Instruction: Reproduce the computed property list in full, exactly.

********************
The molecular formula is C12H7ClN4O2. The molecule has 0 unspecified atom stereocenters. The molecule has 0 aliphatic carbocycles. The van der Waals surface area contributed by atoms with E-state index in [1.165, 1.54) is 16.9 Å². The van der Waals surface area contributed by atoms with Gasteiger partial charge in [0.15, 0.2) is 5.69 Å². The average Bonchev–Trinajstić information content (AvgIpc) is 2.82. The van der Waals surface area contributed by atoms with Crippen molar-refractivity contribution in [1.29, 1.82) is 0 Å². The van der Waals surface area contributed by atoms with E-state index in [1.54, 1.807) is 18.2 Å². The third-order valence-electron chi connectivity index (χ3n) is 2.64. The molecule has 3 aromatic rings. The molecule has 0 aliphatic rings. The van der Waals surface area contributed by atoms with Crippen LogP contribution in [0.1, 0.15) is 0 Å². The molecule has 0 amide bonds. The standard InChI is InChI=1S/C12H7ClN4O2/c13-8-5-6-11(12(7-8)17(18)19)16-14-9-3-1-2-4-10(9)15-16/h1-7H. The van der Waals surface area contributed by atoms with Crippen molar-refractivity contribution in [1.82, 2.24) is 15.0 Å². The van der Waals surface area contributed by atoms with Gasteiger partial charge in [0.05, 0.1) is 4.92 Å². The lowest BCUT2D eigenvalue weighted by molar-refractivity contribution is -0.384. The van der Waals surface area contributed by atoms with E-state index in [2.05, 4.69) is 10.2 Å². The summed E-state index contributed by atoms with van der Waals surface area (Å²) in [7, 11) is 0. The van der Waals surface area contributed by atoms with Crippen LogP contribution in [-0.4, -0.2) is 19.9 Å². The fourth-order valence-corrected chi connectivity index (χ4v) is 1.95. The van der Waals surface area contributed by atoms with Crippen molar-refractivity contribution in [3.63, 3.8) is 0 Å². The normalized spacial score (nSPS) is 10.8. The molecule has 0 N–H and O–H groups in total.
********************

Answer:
The molecular formula is C12H7ClN4O2. The molecule has 0 unspecified atom stereocenters. The molecule has 0 aliphatic carbocycles. The van der Waals surface area contributed by atoms with E-state index in [1.165, 1.54) is 16.9 Å². The van der Waals surface area contributed by atoms with Gasteiger partial charge in [0.15, 0.2) is 5.69 Å². The average Bonchev–Trinajstić information content (AvgIpc) is 2.82. The van der Waals surface area contributed by atoms with Crippen molar-refractivity contribution in [1.29, 1.82) is 0 Å². The van der Waals surface area contributed by atoms with E-state index in [1.54, 1.807) is 18.2 Å². The third-order valence-electron chi connectivity index (χ3n) is 2.64. The molecule has 3 aromatic rings. The molecule has 0 aliphatic rings. The van der Waals surface area contributed by atoms with Crippen LogP contribution in [0.1, 0.15) is 0 Å². The molecule has 0 amide bonds. The standard InChI is InChI=1S/C12H7ClN4O2/c13-8-5-6-11(12(7-8)17(18)19)16-14-9-3-1-2-4-10(9)15-16/h1-7H. The van der Waals surface area contributed by atoms with Crippen molar-refractivity contribution in [1.82, 2.24) is 15.0 Å². The van der Waals surface area contributed by atoms with Gasteiger partial charge in [0.05, 0.1) is 4.92 Å². The lowest BCUT2D eigenvalue weighted by molar-refractivity contribution is -0.384. The van der Waals surface area contributed by atoms with E-state index in [2.05, 4.69) is 10.2 Å². The summed E-state index contributed by atoms with van der Waals surface area (Å²) in [7, 11) is 0. The van der Waals surface area contributed by atoms with Crippen LogP contribution in [-0.4, -0.2) is 19.9 Å². The fourth-order valence-corrected chi connectivity index (χ4v) is 1.95. The van der Waals surface area contributed by atoms with Crippen molar-refractivity contribution in [3.63, 3.8) is 0 Å². The normalized spacial score (nSPS) is 10.8. The molecule has 0 N–H and O–H groups in total.